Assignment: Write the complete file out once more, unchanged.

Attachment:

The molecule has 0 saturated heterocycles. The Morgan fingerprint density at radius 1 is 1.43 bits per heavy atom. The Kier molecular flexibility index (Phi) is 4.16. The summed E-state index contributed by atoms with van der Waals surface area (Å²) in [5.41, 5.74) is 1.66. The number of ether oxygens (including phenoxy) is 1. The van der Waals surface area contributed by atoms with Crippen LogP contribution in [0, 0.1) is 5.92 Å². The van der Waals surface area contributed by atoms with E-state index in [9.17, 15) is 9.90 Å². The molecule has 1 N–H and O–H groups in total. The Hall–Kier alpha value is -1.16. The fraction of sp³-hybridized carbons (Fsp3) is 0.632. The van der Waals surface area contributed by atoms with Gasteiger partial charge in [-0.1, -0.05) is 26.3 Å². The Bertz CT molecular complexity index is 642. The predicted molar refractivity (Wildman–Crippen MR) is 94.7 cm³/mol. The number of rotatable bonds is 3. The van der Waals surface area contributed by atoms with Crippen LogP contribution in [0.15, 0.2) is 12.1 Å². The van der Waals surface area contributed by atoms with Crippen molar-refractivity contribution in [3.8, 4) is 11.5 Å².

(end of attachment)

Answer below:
The molecule has 0 saturated heterocycles. The Morgan fingerprint density at radius 1 is 1.43 bits per heavy atom. The Kier molecular flexibility index (Phi) is 4.16. The summed E-state index contributed by atoms with van der Waals surface area (Å²) in [5.41, 5.74) is 1.66. The number of ether oxygens (including phenoxy) is 1. The van der Waals surface area contributed by atoms with Crippen LogP contribution in [0, 0.1) is 5.92 Å². The van der Waals surface area contributed by atoms with E-state index in [9.17, 15) is 9.90 Å². The molecule has 1 N–H and O–H groups in total. The Hall–Kier alpha value is -1.16. The fraction of sp³-hybridized carbons (Fsp3) is 0.632. The van der Waals surface area contributed by atoms with Gasteiger partial charge in [-0.1, -0.05) is 26.3 Å². The Bertz CT molecular complexity index is 642. The predicted molar refractivity (Wildman–Crippen MR) is 94.7 cm³/mol. The number of rotatable bonds is 3. The van der Waals surface area contributed by atoms with Crippen LogP contribution in [0.15, 0.2) is 12.1 Å². The van der Waals surface area contributed by atoms with Crippen molar-refractivity contribution in [3.8, 4) is 11.5 Å².